The new exhibit, presented on a smaller scale, presents 37 photographs that were featured in the original show, as well as 15 works recently gifted to the MFA by the Herb Ritts Foundation. It’s divided into two sections, with photographs in the Ritts Gallery showcasing works related to fashion and the human figure, and photographs in the adjacent Clementine Brown Gallery focusing on celebrity personalities and portraiture.
Additionally, the Brown Gallery presents directorial work by Ritts. During his career, the photographer directed 13 music videos and more than 50 ad campaigns for clients including Lancôme, Calvin Klein, and Donna Karan. The MFA exhibit features a loop of six commercials, as well as two music videos, “Cherish” by Madonna and “Wicked Games” by Chris Isaak, all presented without sound.
“We didn’t want the music to be competing with the visual imagery. Once you have Madonna singing in a room, it’s Madonna singing in a room,” said Leighton. “What we really love about showing the music videos is that you can see how he’s translated his visual language from a still image into a moving picture.”
But in order to solidify Ritts’ connection to music icons from the late ’90s and early 2000s, the curators created a Spotify playlist with 12 of the 13 songs that he created music videos for (sorry, folks—turns out “Gone” by *NSYNC isn’t available for streaming), and Leighton encourages visitors to listen to it while roaming the galleries.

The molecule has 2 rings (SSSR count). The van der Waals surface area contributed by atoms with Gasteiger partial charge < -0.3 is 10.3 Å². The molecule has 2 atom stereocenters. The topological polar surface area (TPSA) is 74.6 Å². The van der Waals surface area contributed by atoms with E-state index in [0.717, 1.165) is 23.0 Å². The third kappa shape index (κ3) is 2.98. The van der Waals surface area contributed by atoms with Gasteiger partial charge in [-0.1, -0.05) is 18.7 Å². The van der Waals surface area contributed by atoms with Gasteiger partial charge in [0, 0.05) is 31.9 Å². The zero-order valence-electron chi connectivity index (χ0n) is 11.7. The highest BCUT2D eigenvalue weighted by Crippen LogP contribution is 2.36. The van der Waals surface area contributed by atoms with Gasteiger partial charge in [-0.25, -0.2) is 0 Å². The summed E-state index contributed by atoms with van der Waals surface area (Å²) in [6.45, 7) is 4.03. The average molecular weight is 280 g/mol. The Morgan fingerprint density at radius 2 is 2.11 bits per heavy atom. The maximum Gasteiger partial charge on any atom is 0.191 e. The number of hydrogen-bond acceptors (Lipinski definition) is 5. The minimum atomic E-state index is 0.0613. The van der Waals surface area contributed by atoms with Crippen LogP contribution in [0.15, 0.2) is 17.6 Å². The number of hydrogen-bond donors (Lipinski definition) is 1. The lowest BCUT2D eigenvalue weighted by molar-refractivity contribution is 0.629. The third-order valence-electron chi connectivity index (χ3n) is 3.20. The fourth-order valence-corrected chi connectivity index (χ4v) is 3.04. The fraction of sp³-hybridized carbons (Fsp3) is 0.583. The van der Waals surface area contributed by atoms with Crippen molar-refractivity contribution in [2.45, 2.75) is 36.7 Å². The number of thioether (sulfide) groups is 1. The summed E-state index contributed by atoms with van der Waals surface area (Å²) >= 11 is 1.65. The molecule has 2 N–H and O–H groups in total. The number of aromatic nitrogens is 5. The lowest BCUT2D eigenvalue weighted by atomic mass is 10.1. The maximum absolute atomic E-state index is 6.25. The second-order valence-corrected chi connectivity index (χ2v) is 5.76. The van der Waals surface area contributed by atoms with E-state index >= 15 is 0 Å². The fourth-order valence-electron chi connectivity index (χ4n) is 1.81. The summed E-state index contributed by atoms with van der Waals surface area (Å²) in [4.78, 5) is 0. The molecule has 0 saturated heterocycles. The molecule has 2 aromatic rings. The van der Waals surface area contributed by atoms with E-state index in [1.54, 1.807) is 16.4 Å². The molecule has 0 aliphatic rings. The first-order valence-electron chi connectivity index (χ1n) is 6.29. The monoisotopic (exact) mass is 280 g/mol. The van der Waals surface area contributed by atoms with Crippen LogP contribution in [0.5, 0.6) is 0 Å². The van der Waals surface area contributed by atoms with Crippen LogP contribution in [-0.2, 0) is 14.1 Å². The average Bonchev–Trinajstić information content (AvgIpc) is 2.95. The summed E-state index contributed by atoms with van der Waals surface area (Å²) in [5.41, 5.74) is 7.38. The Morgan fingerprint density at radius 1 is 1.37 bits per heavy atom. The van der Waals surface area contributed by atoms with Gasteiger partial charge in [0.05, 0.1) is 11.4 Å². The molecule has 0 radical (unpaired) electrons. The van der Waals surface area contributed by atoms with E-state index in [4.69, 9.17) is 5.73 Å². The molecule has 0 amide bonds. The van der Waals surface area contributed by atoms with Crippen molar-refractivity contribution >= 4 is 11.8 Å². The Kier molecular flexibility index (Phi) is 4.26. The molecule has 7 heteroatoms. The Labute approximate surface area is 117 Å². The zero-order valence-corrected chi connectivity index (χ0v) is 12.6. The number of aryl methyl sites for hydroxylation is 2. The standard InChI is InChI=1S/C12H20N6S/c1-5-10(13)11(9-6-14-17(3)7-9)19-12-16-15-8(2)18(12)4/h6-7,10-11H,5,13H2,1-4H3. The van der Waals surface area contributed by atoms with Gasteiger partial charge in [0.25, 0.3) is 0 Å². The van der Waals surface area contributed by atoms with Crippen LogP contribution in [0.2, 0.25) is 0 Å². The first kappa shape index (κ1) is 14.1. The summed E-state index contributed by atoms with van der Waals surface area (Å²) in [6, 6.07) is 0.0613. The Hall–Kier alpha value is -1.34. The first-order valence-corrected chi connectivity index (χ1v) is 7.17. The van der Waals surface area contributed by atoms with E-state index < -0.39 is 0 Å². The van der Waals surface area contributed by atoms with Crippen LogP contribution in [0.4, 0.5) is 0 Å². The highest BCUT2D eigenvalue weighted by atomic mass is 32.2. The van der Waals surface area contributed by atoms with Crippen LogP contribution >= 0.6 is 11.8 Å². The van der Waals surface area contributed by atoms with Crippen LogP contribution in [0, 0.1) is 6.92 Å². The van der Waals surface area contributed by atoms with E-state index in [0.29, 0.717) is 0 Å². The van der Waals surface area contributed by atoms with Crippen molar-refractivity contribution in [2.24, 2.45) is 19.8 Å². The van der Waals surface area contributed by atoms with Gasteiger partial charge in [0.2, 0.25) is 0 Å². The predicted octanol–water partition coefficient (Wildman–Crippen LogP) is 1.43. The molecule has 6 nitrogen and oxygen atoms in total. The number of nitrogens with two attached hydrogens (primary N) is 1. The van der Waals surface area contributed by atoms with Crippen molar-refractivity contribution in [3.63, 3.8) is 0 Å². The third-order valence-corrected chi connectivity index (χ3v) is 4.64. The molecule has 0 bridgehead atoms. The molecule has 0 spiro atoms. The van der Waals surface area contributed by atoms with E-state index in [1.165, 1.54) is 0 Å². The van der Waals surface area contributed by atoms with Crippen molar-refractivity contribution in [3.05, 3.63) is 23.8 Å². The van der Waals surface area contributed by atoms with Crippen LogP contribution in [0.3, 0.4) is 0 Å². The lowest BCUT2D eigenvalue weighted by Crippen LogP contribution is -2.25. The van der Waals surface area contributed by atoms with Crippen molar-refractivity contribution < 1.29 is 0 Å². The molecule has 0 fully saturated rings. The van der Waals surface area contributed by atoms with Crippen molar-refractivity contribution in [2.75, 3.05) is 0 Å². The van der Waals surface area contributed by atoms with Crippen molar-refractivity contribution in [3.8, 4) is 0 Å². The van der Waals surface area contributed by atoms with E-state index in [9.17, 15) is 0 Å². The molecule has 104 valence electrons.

“I actually listened to it on my way over to work this morning. I haven’t done it in the galleries, but I want to say I have every time I was working on the labels,” he said. “I listened to more Madonna in the last six months than I have in the last six years.”
In addition to his influence on pop culture, the exhibit also offers a look inside Ritts’ creative process. A case inside the Ritts Gallery presents the progression of one image, “Tatjana Veiled Head, Joshua Tree,” from a frame on a contact sheet to a sample print, scribbled over with Ritts’ edits, to the cover of British Vogue, which also included a spread with five images from shoot. The magazine would run a total of six images, and Ritts, as Leighton pointed out, offered them an edit of nine options.
“To think that he wasn’t showing them everything he shot, wasn’t showing them every single option and every single possibility, that he was giving them a very concise, very tight edit—it was very controlling,” he said. “But it also speaks to how confident he was in his work and the story that he wanted to tell and the photography that he wanted to show.”
Above the case hangs a platinum print of the image, a tighter view that emphasizes the texture of the veil over the model’s face, produced by Ritts later on and existing beyond the magazine cover version’s shelf life on newsstands.
“It’s a testament to who he was as a photographer—that he was not thinking that something just had to have a very brief life,” said Leighton. “He was really looking to create images that could go on and live and be representational of a person or a time period and really able to have a long life span.”
'Herb Ritts' at the MFA
Photographs © Museum of Fine Arts, Boston
“Herb Ritts” opens at the Museum of Fine Arts on March 14 and runs through November 8. For more information, including related programming, visit mfa.org.